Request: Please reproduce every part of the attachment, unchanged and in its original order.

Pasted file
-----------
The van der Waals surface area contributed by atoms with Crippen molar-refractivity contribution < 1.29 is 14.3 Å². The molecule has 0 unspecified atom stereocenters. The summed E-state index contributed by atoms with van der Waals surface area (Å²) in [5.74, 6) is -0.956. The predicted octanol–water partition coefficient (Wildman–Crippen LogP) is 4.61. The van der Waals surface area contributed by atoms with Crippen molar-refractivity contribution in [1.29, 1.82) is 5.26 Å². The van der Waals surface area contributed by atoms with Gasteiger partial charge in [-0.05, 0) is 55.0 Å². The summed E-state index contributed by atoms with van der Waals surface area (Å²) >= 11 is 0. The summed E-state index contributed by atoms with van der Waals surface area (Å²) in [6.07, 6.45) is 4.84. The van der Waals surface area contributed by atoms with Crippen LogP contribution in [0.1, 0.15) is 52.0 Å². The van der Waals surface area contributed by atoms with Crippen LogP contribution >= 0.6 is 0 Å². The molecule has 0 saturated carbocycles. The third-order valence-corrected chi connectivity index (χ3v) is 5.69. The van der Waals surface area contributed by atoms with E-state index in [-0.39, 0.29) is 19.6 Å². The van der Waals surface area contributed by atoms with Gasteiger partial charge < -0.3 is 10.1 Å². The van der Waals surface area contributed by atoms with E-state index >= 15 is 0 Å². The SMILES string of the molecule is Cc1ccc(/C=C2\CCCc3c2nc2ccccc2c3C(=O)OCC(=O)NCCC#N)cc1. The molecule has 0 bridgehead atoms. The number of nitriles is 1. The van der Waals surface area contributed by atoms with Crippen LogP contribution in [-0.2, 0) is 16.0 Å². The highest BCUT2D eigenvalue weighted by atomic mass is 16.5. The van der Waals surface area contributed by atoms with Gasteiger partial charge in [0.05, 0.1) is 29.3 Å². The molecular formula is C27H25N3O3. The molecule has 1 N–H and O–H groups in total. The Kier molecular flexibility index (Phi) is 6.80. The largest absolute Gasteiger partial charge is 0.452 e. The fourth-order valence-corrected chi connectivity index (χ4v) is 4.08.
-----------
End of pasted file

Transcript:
The van der Waals surface area contributed by atoms with Crippen molar-refractivity contribution < 1.29 is 14.3 Å². The molecule has 0 unspecified atom stereocenters. The summed E-state index contributed by atoms with van der Waals surface area (Å²) in [5.74, 6) is -0.956. The predicted octanol–water partition coefficient (Wildman–Crippen LogP) is 4.61. The van der Waals surface area contributed by atoms with Crippen molar-refractivity contribution in [1.29, 1.82) is 5.26 Å². The van der Waals surface area contributed by atoms with Gasteiger partial charge in [-0.05, 0) is 55.0 Å². The summed E-state index contributed by atoms with van der Waals surface area (Å²) >= 11 is 0. The summed E-state index contributed by atoms with van der Waals surface area (Å²) in [6.07, 6.45) is 4.84. The van der Waals surface area contributed by atoms with Crippen LogP contribution in [0.1, 0.15) is 52.0 Å². The van der Waals surface area contributed by atoms with Crippen LogP contribution >= 0.6 is 0 Å². The molecule has 0 saturated carbocycles. The third-order valence-corrected chi connectivity index (χ3v) is 5.69. The van der Waals surface area contributed by atoms with E-state index in [-0.39, 0.29) is 19.6 Å². The van der Waals surface area contributed by atoms with Gasteiger partial charge < -0.3 is 10.1 Å². The van der Waals surface area contributed by atoms with E-state index >= 15 is 0 Å². The SMILES string of the molecule is Cc1ccc(/C=C2\CCCc3c2nc2ccccc2c3C(=O)OCC(=O)NCCC#N)cc1. The molecule has 0 bridgehead atoms. The number of nitriles is 1. The van der Waals surface area contributed by atoms with Crippen LogP contribution in [-0.2, 0) is 16.0 Å². The highest BCUT2D eigenvalue weighted by atomic mass is 16.5. The van der Waals surface area contributed by atoms with Gasteiger partial charge in [0.05, 0.1) is 29.3 Å². The molecular formula is C27H25N3O3. The molecule has 1 N–H and O–H groups in total. The Kier molecular flexibility index (Phi) is 6.80. The largest absolute Gasteiger partial charge is 0.452 e. The fourth-order valence-corrected chi connectivity index (χ4v) is 4.08.